Driver Treatment: An Underlying Issue - News
Driver Treatment: An Underlying Issue
Apr 1st 2022 8:00AM
In today’s volatile employment economy - the same atmosphere many of us are accustomed to traversing on a daily basis - it’s not out of the realm of possibility that we all have experienced similar plights and pitfalls to what our country’s drivers are frequently facing day-in and day-out.
Driver treatment is something that we should all be more aware of. Especially when it comes to the notion that there are increasingly less drivers to pluck from the trucking pool, and it seems many are deciding to forgo wading into the frigid waters of transportation and logistics altogether.
When launching into initial discussions with drivers or individual owner operators, it should never be lost on the recruiter that whomever they are speaking with must be tended to such as a gardener oversees the watering of their plants. Drivers are a scarce commodity to come by these days, and many of these folks are alluding to the notion that they are disinterested in driving, or any contracting opportunities, due to previous experiences with prior employers.
A recruiter not only has the task of attempting to entice a driver to join the ranks of road warriors, but to also listen to their new recruit as they try to unpack their most recent trials and tribulations. This happens more often than not.
It’s difficult in some ways because most drivers, especially those who reside in the land of expedite, are individual owner operators looking for a place to sign their truck on. Or they’re independent contracting drivers who don’t own their own truck and are therefore interested in driving for a fleet owner.
In any case, these folks are people who are coming from a previous situation where maybe they were not properly compensated for their work. Or perhaps they were treated poorly by their fleet owner, their dispatcher, or even the company they were representing.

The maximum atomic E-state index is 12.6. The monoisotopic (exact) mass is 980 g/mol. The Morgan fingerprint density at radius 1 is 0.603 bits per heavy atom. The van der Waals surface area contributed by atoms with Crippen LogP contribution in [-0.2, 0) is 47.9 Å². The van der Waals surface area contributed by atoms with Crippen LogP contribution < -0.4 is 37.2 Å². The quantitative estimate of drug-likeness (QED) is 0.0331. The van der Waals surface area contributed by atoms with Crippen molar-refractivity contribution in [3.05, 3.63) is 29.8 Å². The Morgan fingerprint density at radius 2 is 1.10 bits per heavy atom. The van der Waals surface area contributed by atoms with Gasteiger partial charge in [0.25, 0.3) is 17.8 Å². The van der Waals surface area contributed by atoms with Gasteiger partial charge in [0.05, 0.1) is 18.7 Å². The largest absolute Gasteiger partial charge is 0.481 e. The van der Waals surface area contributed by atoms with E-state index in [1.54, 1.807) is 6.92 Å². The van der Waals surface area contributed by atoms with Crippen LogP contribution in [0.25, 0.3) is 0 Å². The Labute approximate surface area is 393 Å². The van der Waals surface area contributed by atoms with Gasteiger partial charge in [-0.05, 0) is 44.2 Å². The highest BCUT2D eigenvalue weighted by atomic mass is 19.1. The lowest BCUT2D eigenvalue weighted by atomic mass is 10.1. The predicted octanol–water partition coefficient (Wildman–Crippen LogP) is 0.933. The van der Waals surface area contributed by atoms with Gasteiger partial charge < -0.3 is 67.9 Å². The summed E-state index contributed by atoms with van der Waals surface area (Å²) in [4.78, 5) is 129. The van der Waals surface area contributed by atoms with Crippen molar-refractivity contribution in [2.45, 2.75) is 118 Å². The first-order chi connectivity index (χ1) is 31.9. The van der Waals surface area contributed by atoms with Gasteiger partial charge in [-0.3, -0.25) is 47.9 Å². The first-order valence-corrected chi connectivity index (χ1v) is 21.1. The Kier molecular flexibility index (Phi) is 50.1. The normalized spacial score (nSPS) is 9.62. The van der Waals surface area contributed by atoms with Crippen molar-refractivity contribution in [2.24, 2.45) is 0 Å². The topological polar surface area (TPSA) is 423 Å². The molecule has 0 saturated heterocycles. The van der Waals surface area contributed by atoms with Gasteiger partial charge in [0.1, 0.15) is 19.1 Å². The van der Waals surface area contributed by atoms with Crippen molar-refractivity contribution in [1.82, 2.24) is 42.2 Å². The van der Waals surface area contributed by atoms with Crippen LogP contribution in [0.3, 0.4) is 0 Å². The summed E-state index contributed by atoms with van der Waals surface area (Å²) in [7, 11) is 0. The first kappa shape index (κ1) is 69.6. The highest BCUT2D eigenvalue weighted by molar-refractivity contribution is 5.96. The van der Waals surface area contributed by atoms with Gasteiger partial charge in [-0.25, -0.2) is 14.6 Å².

It’s not uncommon for today’s driver to site lack of respect, poor compensation, or lackadaisical treatment as reasons why they’re uninterested in joining forces with a trucking company. In some instances, these folks who are the backbone to America’s transportation infrastructure, drivers end up walking away from a profession that they love; convinced that the love isn’t being reciprocated.
Ask any driver about why they’re leaving their previous company and they’re surely going to inform you that they’ve had more than a few negative experiences.
Many drivers and owner operators have stated that they are flat-out leaving the industry due to low wages and a lack of benefits, even things like not being paid for downtime or extra miles. Most will site the lack of respect being shown them by the companies they drive for as a major factor in leaving one for another. Or just leaving the profession, period.
The ongoing shortage of truck drivers across the nation has most recently been highlighted by continued supply chain issues at the nation’s ports, which has prompted many companies to raise their rate of pay, or to offer larger wages and sign-on bonuses in an effort to attract more drivers.
The problem with most wage hikes and proposed bonuses is that drivers are typically expected to reach some heightened level of criteria, like unrealistic miles quotas, in order to unlock the additional income. In most cases these additional bonuses are paid out incrementally, in which the driver must remain with the company for a year or longer just to obtain these lofty goals.
Here’s a simpler idea, though. Try treating our drivers with equal levels of appreciation and respect. The additional pay and bonus structures are indeed a good start, and a handy tool to have in any retention arsenal. But letting drivers know just how much they mean to an organization is every bit as equally important.
Most companies, specifically the larger entities, have a driver retention or diver relations department that will handle driver issues on a daily basis. Those people should have the ability, within reason, to authorize additional bonus funding to drivers and owner operators when performance merits such a measure.
How many times are we going to allow such valuable assets to simply walk out the door because they were treated wrong or denied the opportunity to grow and progress within an organization? It seems a smart place to start would be in encouraging companies to develop their driver retention roles and processes, as opposed to just watching what swings through the ever-revolving door.